One of the wonderful things about Bonaire is the splendid variety of colors on the island. Color is who we are. Just look off shore to that lovely sapphire blue water. Below it are crimson squirrelfish, multihued octopi and totally tubular soft coral pipes in vibrant purple. And the rainbow display continues on shore. Flamingos strut their stuff in proper pink. Troupials sing away the day in bright orange tuxedos. And the loras, our endangered parrots, boast a vivid feather collage in green, red, yellow and turquoise.
This explosion of chroma has a strong effect on the people of the island. Just look at how folks adorn themselves for events like Karnival or Maskarada. But color displays can be witnessed every day just by looking at island houses. Bonaire is historically famous for its mustard yellow that graces many of the older homes. Plus, households of today have broadened the palette to include happy blues, reds, and greens—just about any hue one can imagine. I like the personal statement. It reflects our culture and it is, oh so Caribbean.
However, there has been a disturbing development lately that has caught my eye. I call it the graying of Bonaire. No, I am not referring to the aging of our population. Rather, this deals with many of the new buildings that are now painted in bland gray. From the bustling boulevard of Gobernador DeBrot to the shady lane of Kaya Pos Di Amor (the Well of Love street) this monochrome menace, this architectural impetigo if you will,appears to be increasing. Lighter shades of pale are on the rise and boy, is it ever boring.
Gray is a non-color, a mixologist’s compromise between black and white. It is considered by scientists to be an achromatic color, which literally means a ‘color without color’. As color historian Eva Heller, an author of numerous scholarly books about the effects of color on humans explains, “Gray is too weak to be considered masculine, but too menacing to be considered a feminine color. It is neither warm nor cold, neither material nor spiritual. With gray, nothing seems to be decided.”
But some people on Boniare have decided to make gray their ‘color’ of choice and I am baffled by this. Why paint something in a somber tone on an island that celebrates color? Gray reminds me of oppressive Rembrandt skies or monochrome pillbox bunkers that still line the North Sea coastline in anticipation of D-Day, not the sun-drenched Caribbean. Geographical misplacement comes to mind.
Psychologists have long pondered the interface between color and environmental stimuli and its significance. Research suggests that color selection can influence mood and behavior, stimulate the brain and body, and even affect one’s health. A recent study published in the journal, BMC Medical Research Methodology found that people with depression or anxiety were more likely to associate their mood with the color gray while happier people preferred yellow. And Dr. Emanuel Bubl of the Department of Psychiatry and Psychotherapy at Albert-Ludwigs University of Frieburg in Germany showed that the retinas of depressed patients were less sensitive to contrast (eg. color variation). Bubl’s findings are intriguing in that they suggest a scientific basis to a cultural association between depression and a lack of color.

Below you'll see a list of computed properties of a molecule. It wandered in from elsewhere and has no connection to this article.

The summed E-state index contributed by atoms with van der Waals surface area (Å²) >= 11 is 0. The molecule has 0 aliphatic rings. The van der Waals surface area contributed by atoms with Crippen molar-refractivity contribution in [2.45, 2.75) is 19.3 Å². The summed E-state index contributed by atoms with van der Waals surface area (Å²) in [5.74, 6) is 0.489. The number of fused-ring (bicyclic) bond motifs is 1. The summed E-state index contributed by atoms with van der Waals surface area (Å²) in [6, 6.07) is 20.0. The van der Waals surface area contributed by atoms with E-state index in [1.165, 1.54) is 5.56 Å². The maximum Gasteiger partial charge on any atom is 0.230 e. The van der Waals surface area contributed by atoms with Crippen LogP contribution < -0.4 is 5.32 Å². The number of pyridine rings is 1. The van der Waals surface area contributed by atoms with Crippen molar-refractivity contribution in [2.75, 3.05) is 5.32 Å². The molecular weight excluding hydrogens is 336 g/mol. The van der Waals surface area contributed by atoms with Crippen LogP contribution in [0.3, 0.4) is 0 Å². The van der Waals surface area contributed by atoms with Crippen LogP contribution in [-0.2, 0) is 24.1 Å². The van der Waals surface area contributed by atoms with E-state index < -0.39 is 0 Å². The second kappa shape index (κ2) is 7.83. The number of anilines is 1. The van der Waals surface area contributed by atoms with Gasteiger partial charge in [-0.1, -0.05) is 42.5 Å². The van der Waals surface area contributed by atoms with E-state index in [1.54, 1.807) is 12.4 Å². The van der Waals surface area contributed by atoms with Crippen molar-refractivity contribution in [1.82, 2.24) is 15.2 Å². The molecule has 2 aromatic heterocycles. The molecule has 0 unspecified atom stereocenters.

But I really needed some local perspective beyond Freud and the state-of-the-art psycho-babble about color. So I asked Arnold de Jong, owner of Krioyo Paints, if he has seen an increase in the purchase of gray at his store. Arnold came to the island twelve years ago so he has a long-term perspective on what color paint people prefer. “Yes, it started about 3 or 4 years ago when the Dutch designer, Piet Boon, started building a lot on Bonaire. His choice was gray for the exterior of many of his houses. Now people come to me and simply ask for “Boon grijs” (Boon gray). It is very popular.”
Ah, so I have discovered that gray has become a trendy color for some. This relatively new lack of color on our island really stands out due to where we live. I reminds me of a palm tree sans coconuts, a rum drink minus the punch, Mylie Cyrus without her now infamous, oversized rubber hand. Hmmmm.
Perhaps it is best that I conclude this tropical tirade with a quote about color and why it is important to our souls and well being. Georgia O’Keefe, a renowned American painter who paradoxically was married to Alfred Stieglitz, a pioneering black and white photographer, once said “I found I could say things with color and shapes that I couldn’t say any other way – things I had no words for.”
I say let the discussion begin. Let us keep our island colorful, vibrant and true to Bonaire’s culture and where we live, the Caribbean. Yes, let the sun shine in.